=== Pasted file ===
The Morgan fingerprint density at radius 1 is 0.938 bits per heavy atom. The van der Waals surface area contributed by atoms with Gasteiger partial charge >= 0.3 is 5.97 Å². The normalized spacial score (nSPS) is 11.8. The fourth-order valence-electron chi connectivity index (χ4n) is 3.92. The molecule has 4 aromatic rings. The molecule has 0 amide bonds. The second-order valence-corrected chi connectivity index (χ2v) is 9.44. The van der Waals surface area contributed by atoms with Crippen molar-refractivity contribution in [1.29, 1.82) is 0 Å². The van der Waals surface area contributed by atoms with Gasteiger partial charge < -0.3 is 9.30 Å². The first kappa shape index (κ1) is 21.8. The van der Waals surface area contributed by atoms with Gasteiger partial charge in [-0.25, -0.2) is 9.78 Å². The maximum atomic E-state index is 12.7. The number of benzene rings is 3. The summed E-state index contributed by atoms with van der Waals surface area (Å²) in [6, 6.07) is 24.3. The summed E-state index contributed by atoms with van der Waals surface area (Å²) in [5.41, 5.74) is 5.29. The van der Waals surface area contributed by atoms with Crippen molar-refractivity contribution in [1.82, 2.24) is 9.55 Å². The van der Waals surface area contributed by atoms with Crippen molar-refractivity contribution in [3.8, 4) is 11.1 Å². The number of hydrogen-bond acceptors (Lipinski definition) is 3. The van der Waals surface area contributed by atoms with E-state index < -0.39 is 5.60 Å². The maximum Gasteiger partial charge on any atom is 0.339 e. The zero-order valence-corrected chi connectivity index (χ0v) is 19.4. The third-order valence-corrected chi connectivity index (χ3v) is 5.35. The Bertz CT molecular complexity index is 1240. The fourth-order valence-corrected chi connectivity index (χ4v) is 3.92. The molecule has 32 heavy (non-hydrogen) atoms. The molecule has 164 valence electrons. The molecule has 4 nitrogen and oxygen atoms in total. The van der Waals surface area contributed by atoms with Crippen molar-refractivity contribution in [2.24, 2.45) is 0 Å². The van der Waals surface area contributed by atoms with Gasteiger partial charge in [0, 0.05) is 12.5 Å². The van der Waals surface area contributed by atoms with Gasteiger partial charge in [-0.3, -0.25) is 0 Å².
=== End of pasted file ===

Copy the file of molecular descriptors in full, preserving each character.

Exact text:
The Morgan fingerprint density at radius 1 is 0.938 bits per heavy atom. The van der Waals surface area contributed by atoms with Gasteiger partial charge >= 0.3 is 5.97 Å². The normalized spacial score (nSPS) is 11.8. The fourth-order valence-electron chi connectivity index (χ4n) is 3.92. The molecule has 4 aromatic rings. The molecule has 0 amide bonds. The second-order valence-corrected chi connectivity index (χ2v) is 9.44. The van der Waals surface area contributed by atoms with Crippen molar-refractivity contribution in [1.29, 1.82) is 0 Å². The van der Waals surface area contributed by atoms with Gasteiger partial charge < -0.3 is 9.30 Å². The first kappa shape index (κ1) is 21.8. The van der Waals surface area contributed by atoms with Gasteiger partial charge in [-0.25, -0.2) is 9.78 Å². The maximum atomic E-state index is 12.7. The number of benzene rings is 3. The summed E-state index contributed by atoms with van der Waals surface area (Å²) in [6, 6.07) is 24.3. The summed E-state index contributed by atoms with van der Waals surface area (Å²) in [5.41, 5.74) is 5.29. The van der Waals surface area contributed by atoms with Crippen molar-refractivity contribution in [1.82, 2.24) is 9.55 Å². The van der Waals surface area contributed by atoms with Crippen molar-refractivity contribution in [3.8, 4) is 11.1 Å². The number of hydrogen-bond acceptors (Lipinski definition) is 3. The van der Waals surface area contributed by atoms with E-state index < -0.39 is 5.60 Å². The maximum Gasteiger partial charge on any atom is 0.339 e. The zero-order valence-corrected chi connectivity index (χ0v) is 19.4. The third-order valence-corrected chi connectivity index (χ3v) is 5.35. The Bertz CT molecular complexity index is 1240. The fourth-order valence-corrected chi connectivity index (χ4v) is 3.92. The molecule has 32 heavy (non-hydrogen) atoms. The molecule has 164 valence electrons. The molecule has 4 nitrogen and oxygen atoms in total. The van der Waals surface area contributed by atoms with Crippen molar-refractivity contribution in [2.24, 2.45) is 0 Å². The van der Waals surface area contributed by atoms with Gasteiger partial charge in [0, 0.05) is 12.5 Å². The van der Waals surface area contributed by atoms with Gasteiger partial charge in [-0.3, -0.25) is 0 Å².